- Faithful Bodies: Performing Religion and Race in the Puritan Atlantic by Heather Miyano Kopelson
The concept of performance now seems indispensable to the study of early America. Introduced by Jay Fliegelman’s Declaring Independence: Jefferson, Natural Language, and the Culture of Performance (1993), performance took on Atlantic scope in Joseph Roach’s Cities of the Dead: Circum-Atlantic Performance (1996), and since then its consideration has offered new perspectives on oratory, rituals, and even the act of reading. One reason performance has been so appealing to literary scholars is that it enables them to offer readings and interpretations of a wide range of expressions beyond the written word. By viewing behavior as a performance, scholars have been able to apply the tools of literary or theatrical criticism to a broader range of sources. Archives and material cultures previously studied by historians or anthropologists have now come under the scrutiny of literary scholars, and disciplinary boundaries between literary studies [End Page 937] and history have once again blurred. Heather Miyano Kopelson’s Faithful Bodies: Performing Religion and Race in the Puritan Atlantic is a study of the relationship between religious behaviors and racial categories in several Puritan colonies. The book is explicitly a work of historical scholarship, but it will be interesting to a range of disciplines both for its detailed reconstruction of many different kinds of embodied experience and its intriguing use of performance to rethink religion and racial order in the Atlantic world.
The central argument of Faithful Bodies is that religious practices influenced the development of racial categories throughout the Puritan Atlantic. Previous studies on the early history of race have focused on the works of European writers or on colonial laws—indispensable sources certainly, especially given that modern categories of race have their origins in colonial ones. Yet Kopelson argues for a much more complicated history, in which it is difficult to disentangle race, religion, and gender in the drawing of boundaries around and within Puritan Atlantic communities. Kopelson sets out to understand how particular religious identities shaped the construction of race, and in turn how racial identities constituted the body of Christ, or the extended church of Reformed believers. For English Puritans, theories about bodies were linked by analogy to theories of civic and ecclesiastical organization. Seeming differences between English, Irish, Native American, and African bodies challenged evangelical aspirations that the body of Christ might include everyone. For example, while the English in Bermuda and New England initially understood Indian and African bodies as potentially forming part of the body of Christ, events such as King Philip’s War inspired racial explanations for cross-cultural violence and led to restrictive notions of church and community. Yet the effects of such changes were not even; Atlantic systems of labor and worship were only the background for many local variations and negotiations over race and faith in churches, courts, and the commercial sphere.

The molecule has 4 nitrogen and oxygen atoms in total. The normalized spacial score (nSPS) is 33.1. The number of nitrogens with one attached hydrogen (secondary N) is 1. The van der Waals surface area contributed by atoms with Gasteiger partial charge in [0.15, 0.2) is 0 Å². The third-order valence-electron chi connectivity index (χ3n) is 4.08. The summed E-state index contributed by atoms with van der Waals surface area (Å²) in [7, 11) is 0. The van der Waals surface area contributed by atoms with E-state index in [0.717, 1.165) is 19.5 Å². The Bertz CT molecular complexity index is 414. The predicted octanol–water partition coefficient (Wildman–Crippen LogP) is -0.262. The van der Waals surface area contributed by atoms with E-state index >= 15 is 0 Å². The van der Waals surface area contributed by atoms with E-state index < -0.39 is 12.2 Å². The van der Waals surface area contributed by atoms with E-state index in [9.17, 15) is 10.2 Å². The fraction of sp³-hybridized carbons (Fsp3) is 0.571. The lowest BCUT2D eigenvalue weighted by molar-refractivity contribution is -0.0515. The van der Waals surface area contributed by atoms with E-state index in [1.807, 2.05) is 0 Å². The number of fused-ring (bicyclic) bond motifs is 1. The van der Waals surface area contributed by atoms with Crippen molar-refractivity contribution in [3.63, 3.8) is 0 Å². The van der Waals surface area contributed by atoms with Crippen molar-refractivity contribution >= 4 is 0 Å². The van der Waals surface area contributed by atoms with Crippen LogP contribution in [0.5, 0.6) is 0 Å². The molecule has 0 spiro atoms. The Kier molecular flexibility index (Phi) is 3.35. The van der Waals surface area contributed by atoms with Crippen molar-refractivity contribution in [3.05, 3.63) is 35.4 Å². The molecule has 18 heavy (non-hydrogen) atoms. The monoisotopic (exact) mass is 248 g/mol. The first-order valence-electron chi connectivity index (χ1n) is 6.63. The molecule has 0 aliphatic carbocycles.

By focusing on bodies—the ways they worship and labor, the conditions under which they can and cannot reproduce, the punishments they undergo—Kopelson is able to draw persuasive connections between many different sites of racial and religious formation, ranging from the pearl diving performed by Indians and Africans off the coast of Bermuda to the punishments meted out for fornication a century later in North America. [End Page 938] The book is organized around bodily experiences, with eleven chapters ranged under the headings of “Defining,” “Performing,” and “Disciplining.” As the headings suggest, the chapters cluster around concepts. “Defining” treats religious beliefs, with chapters on Bermudian slave labor, Algonquian feasts and dances, and Puritan communal meals. “Performing” considers challenges to Puritan notions of race and religion, portraying the protests of an enslaved man in Massachusetts, Quaker dissent from Puritan notions of military masculinity, Catholic Irish persistence in Puritan colonies, and Praying Indian struggles to reconcile religion and familiar ways of life. The final part, “Disciplining,” is a series of chapters on punishments for sexual crimes in several English colonies. Sometimes Kopelson portrays bodies as active agents of religious...